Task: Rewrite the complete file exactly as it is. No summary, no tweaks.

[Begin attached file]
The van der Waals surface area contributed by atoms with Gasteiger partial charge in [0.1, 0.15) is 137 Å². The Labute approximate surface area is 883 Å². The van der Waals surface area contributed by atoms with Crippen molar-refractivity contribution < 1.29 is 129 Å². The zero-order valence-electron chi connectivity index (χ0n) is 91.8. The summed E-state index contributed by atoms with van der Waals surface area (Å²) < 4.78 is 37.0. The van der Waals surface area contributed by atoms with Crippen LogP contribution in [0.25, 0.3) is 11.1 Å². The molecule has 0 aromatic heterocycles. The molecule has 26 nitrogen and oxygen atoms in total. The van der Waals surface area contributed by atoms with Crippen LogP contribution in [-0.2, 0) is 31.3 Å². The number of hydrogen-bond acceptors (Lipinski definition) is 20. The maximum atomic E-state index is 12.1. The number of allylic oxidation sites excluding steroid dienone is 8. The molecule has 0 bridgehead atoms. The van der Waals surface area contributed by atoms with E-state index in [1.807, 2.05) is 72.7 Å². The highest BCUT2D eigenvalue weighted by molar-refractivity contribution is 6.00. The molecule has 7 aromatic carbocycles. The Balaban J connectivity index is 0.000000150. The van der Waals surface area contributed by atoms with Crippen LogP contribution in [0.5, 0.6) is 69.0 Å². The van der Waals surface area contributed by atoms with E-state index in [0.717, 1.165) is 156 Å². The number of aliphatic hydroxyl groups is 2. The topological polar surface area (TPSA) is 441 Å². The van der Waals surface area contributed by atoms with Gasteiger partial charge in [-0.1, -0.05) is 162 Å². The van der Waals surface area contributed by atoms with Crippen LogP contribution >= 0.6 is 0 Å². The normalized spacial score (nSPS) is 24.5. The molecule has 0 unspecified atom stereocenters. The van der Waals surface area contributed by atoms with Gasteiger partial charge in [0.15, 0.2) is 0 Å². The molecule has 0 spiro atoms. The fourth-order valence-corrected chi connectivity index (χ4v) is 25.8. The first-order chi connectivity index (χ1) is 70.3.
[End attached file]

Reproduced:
The van der Waals surface area contributed by atoms with Gasteiger partial charge in [0.1, 0.15) is 137 Å². The Labute approximate surface area is 883 Å². The van der Waals surface area contributed by atoms with Crippen molar-refractivity contribution < 1.29 is 129 Å². The zero-order valence-electron chi connectivity index (χ0n) is 91.8. The summed E-state index contributed by atoms with van der Waals surface area (Å²) < 4.78 is 37.0. The van der Waals surface area contributed by atoms with Crippen LogP contribution in [0.25, 0.3) is 11.1 Å². The molecule has 0 aromatic heterocycles. The molecule has 26 nitrogen and oxygen atoms in total. The van der Waals surface area contributed by atoms with Crippen LogP contribution in [-0.2, 0) is 31.3 Å². The number of hydrogen-bond acceptors (Lipinski definition) is 20. The maximum atomic E-state index is 12.1. The number of allylic oxidation sites excluding steroid dienone is 8. The molecule has 0 bridgehead atoms. The van der Waals surface area contributed by atoms with E-state index in [1.807, 2.05) is 72.7 Å². The highest BCUT2D eigenvalue weighted by molar-refractivity contribution is 6.00. The molecule has 7 aromatic carbocycles. The Balaban J connectivity index is 0.000000150. The van der Waals surface area contributed by atoms with Crippen LogP contribution in [0.5, 0.6) is 69.0 Å². The van der Waals surface area contributed by atoms with E-state index in [0.717, 1.165) is 156 Å². The number of aliphatic hydroxyl groups is 2. The topological polar surface area (TPSA) is 441 Å². The van der Waals surface area contributed by atoms with Gasteiger partial charge in [-0.1, -0.05) is 162 Å². The van der Waals surface area contributed by atoms with Crippen LogP contribution >= 0.6 is 0 Å². The normalized spacial score (nSPS) is 24.5. The molecule has 0 unspecified atom stereocenters. The van der Waals surface area contributed by atoms with Gasteiger partial charge in [0.15, 0.2) is 0 Å². The molecule has 0 spiro atoms. The fourth-order valence-corrected chi connectivity index (χ4v) is 25.8. The first-order chi connectivity index (χ1) is 70.3.